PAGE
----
For years after the Exxon Valdez disaster, scientists studied the possibility of improving bacterial degradation by adding different, perhaps even genetically engineered, bacteria to the water in the vicinity of a spill. A more voracious microbe, the thinking went, would eat more oil.

“In reality, adding bacteria is sort of a dream,” Mr. Lee said.

Since no one bacterium degrades all the components of oil, he said, “there’s no net advantage in adding one bug.” And studies showed that natural bacteria often quickly beat out any new designer microbes added to the mix.

Ms. Kinner and others said that with all the attention being paid to the gulf spill, the prospects for more research money had brightened considerably. This month, for instance, the Coast Guard issued a call for research proposals related to the gulf disaster, including ideas for “innovative applications not commonly used for oil response.”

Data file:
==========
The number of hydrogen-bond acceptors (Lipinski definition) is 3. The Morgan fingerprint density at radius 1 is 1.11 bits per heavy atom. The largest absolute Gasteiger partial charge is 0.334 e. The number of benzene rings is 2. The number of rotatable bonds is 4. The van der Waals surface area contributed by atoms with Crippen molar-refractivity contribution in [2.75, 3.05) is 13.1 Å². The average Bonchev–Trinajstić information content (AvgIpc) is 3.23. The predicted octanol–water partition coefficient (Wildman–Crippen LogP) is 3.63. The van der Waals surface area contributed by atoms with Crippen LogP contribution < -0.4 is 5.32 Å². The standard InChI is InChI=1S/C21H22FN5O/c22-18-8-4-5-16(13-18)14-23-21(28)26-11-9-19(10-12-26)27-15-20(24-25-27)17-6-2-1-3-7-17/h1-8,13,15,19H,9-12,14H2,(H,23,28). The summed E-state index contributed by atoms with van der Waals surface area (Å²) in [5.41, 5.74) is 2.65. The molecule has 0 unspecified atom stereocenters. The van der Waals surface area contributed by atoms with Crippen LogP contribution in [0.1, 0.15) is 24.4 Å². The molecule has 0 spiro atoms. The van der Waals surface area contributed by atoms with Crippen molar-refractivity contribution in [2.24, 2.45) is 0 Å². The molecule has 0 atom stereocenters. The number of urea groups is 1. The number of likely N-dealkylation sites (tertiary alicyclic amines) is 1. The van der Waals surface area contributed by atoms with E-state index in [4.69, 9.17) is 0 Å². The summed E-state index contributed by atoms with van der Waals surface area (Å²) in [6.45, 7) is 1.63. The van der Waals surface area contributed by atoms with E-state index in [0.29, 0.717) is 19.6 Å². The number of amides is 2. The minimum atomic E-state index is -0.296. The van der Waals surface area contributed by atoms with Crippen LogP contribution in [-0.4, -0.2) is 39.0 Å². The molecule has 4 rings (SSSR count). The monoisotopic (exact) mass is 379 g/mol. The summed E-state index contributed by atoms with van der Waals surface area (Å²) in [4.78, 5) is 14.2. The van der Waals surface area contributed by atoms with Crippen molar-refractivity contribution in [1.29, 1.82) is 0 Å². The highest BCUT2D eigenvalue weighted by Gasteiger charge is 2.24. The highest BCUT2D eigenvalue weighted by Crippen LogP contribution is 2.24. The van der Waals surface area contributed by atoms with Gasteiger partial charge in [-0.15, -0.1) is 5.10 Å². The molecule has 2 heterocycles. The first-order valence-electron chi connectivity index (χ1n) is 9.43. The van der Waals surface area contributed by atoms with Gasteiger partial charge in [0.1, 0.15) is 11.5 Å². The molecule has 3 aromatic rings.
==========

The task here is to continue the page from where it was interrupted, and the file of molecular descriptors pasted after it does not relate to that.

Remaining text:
“It’s totally turned around, and there’s a kind of chaos,” Ms. Kinner said. “It’s one of those things where we’ve gone from feast to famine, and now from famine to feast.”

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Stuart H. Smith is an attorney based in New Orleans fighting major oil companies and other polluters.